Checking in with Ottawa County

GVL/Luke Holmes
The Student Senate met in the Alumni House on Dec. 3.

GVL/Luke Holmes The Student Senate met in the Alumni House on Dec. 3.

Jess Hodge

Taxes are low, the number of jobs being created is rising, agriculture production is up and new sidewalks are being built in Ottawa County.

Greg DeJong joined the student senate for their meeting in the Grand Valley State University Alumni House on Thursday. DeJong, an Ottawa County commissioner, came to speak to the senators about recent projects in the county.

Most relevant to GVSU community members, sidewalks will be installed on 48th Avenue as of April 1, 2016.

“We’re working hard at a county level to make sure you guys are staying safe out here,” DeJong said. “48th Avenue (and) Lake Michigan Drive all the way to Pierce Street will be a boulevard, and there will be sidewalks on both sides of that.”

DeJong also hinted at a new housing project on Pierce Street and 52nd Avenue that will require sidewalks to be built alongside the development.

Vice President for External Relations Andy Oeffner noted that he, along with a few other senators, has attended Allendale Township board meetings about new sidewalks.

“We’ve made it clear that we want these sidewalks,” he said.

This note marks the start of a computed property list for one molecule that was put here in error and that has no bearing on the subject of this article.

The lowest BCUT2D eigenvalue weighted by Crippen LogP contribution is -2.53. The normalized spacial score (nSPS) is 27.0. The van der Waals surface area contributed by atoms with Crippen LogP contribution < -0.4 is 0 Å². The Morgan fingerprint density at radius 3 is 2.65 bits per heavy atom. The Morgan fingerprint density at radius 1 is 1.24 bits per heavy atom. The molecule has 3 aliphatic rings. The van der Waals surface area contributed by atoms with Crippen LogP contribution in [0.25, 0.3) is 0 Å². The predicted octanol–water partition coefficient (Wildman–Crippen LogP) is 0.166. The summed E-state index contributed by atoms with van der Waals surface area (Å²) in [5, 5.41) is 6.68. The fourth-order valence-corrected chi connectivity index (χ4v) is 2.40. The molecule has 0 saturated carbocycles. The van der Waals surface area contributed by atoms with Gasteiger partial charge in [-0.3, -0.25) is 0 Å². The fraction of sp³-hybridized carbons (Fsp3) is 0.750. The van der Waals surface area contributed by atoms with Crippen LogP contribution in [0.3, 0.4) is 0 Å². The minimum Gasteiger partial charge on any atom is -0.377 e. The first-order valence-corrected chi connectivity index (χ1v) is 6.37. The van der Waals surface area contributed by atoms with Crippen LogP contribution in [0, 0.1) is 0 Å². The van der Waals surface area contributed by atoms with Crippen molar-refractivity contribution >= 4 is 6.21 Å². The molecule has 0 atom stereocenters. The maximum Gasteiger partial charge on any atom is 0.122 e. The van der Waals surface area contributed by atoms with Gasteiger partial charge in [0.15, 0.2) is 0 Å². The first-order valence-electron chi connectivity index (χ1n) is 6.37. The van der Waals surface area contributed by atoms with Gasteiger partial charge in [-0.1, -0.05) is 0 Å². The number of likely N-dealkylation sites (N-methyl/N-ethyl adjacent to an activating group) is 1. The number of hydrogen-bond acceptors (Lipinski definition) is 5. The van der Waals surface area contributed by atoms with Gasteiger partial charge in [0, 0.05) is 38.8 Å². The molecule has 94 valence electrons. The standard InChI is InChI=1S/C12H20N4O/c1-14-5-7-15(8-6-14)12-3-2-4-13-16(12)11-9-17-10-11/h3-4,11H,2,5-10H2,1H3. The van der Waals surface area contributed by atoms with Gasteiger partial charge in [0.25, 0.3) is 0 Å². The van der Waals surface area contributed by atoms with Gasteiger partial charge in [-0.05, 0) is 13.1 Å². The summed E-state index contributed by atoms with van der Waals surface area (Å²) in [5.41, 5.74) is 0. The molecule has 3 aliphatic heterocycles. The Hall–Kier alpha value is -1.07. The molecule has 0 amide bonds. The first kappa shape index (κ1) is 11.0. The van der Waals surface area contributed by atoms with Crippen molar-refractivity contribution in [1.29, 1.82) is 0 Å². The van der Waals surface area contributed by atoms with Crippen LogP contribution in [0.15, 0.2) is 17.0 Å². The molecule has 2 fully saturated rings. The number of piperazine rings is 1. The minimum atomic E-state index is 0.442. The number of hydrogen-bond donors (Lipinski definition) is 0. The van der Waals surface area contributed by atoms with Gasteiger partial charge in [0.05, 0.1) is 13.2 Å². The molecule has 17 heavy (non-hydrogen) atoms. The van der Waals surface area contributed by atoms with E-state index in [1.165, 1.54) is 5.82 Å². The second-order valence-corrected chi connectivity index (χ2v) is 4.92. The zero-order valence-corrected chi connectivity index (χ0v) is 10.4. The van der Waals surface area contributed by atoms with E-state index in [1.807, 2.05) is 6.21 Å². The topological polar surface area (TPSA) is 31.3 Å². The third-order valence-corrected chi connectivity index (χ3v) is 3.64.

Oeffner also urged other senators to go to the meetings and make their presence and objective known.

Sidewalks are not the only new things happening here. Ottawa County is beginning to create more jobs throughout its county limits.

“Ottawa County is leading the state with creating jobs,” DeJong said. “There are good jobs here, and we’re starting to do a better job of retaining our educated people.”

The recession hit this particular county hard, but agriculture pulled out and has since been helping Ottawa County make big strides is creating those new jobs.

“Ottawa County is second in the state of Michigan in agriculture production and we are creating jobs in the agriculture business,” he explained. “We’re proud of the fact that we’re creating jobs and retaining jobs in our agriculture business.”

DeJong said taxes are another reason to love Ottawa County. With the third-lowest taxes in Michigan, Ottawa County hasn’t seen a county tax rate increase in eight years. However, on the upcoming ballot, voters will get to decide on millage for two things: mental health and parks. Millage is a rate of tax expressed in mills. A mill is 1/1,000 of a dollar.

DeJong notes that mental health is a problem that needs to be addressed, and the cuts do affect people.

“Ottawa County has lost almost $4 million to our mental health organizations,” he explained. “It’s only because of state budget cuts (so) we need to raise about $3.5 million dollars.”

The other millage rate on the ballot would be a renewal one for the park systems.

“We’re very proud of that fact that we have some of the best park systems here in the state of Michigan,” DeJong said. “Sixty-three percent of Ottawa County residents said they (would) support a renewal millage for our parks.”

Ottawa County strives to create great service from the 1,100 employees and 11 commissioners who work for them.

“Service is a huge thing for us at Ottawa County,” DeJong concludes. “We strive to do the very best we can.”